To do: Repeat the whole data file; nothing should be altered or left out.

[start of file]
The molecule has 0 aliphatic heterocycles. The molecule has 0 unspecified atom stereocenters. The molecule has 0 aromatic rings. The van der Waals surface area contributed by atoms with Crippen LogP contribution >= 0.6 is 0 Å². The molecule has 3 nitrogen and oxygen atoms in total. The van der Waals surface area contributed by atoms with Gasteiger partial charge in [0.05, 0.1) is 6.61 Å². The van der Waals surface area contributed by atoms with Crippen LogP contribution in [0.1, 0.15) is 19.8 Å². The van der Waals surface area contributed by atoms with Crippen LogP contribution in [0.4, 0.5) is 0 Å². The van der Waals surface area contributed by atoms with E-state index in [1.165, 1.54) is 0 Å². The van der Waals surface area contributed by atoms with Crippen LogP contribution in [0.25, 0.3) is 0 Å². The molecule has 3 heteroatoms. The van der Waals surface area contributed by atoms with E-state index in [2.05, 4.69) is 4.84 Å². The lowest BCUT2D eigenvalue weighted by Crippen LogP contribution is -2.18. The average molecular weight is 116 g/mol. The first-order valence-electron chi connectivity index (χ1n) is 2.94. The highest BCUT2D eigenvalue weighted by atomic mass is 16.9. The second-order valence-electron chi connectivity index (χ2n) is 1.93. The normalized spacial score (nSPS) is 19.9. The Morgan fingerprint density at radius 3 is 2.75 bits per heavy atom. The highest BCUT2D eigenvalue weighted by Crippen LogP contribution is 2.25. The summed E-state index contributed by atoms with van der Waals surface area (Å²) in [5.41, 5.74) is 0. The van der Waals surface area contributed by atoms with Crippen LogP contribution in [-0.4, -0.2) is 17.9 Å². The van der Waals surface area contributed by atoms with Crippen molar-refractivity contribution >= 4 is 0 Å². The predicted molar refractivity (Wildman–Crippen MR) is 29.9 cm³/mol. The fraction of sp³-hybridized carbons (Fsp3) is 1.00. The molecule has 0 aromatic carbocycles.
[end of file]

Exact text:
The molecule has 0 aliphatic heterocycles. The molecule has 0 unspecified atom stereocenters. The molecule has 0 aromatic rings. The van der Waals surface area contributed by atoms with Crippen LogP contribution >= 0.6 is 0 Å². The molecule has 3 nitrogen and oxygen atoms in total. The van der Waals surface area contributed by atoms with Gasteiger partial charge in [0.05, 0.1) is 6.61 Å². The van der Waals surface area contributed by atoms with Crippen LogP contribution in [0.1, 0.15) is 19.8 Å². The van der Waals surface area contributed by atoms with Crippen LogP contribution in [0.4, 0.5) is 0 Å². The van der Waals surface area contributed by atoms with E-state index in [1.165, 1.54) is 0 Å². The van der Waals surface area contributed by atoms with Crippen LogP contribution in [0.25, 0.3) is 0 Å². The molecule has 3 heteroatoms. The van der Waals surface area contributed by atoms with E-state index in [2.05, 4.69) is 4.84 Å². The lowest BCUT2D eigenvalue weighted by Crippen LogP contribution is -2.18. The average molecular weight is 116 g/mol. The first-order valence-electron chi connectivity index (χ1n) is 2.94. The highest BCUT2D eigenvalue weighted by atomic mass is 16.9. The second-order valence-electron chi connectivity index (χ2n) is 1.93. The normalized spacial score (nSPS) is 19.9. The Morgan fingerprint density at radius 3 is 2.75 bits per heavy atom. The highest BCUT2D eigenvalue weighted by Crippen LogP contribution is 2.25. The summed E-state index contributed by atoms with van der Waals surface area (Å²) in [5.41, 5.74) is 0. The van der Waals surface area contributed by atoms with Crippen LogP contribution in [-0.4, -0.2) is 17.9 Å². The van der Waals surface area contributed by atoms with Crippen molar-refractivity contribution >= 4 is 0 Å². The predicted molar refractivity (Wildman–Crippen MR) is 29.9 cm³/mol. The fraction of sp³-hybridized carbons (Fsp3) is 1.00. The molecule has 0 aromatic carbocycles.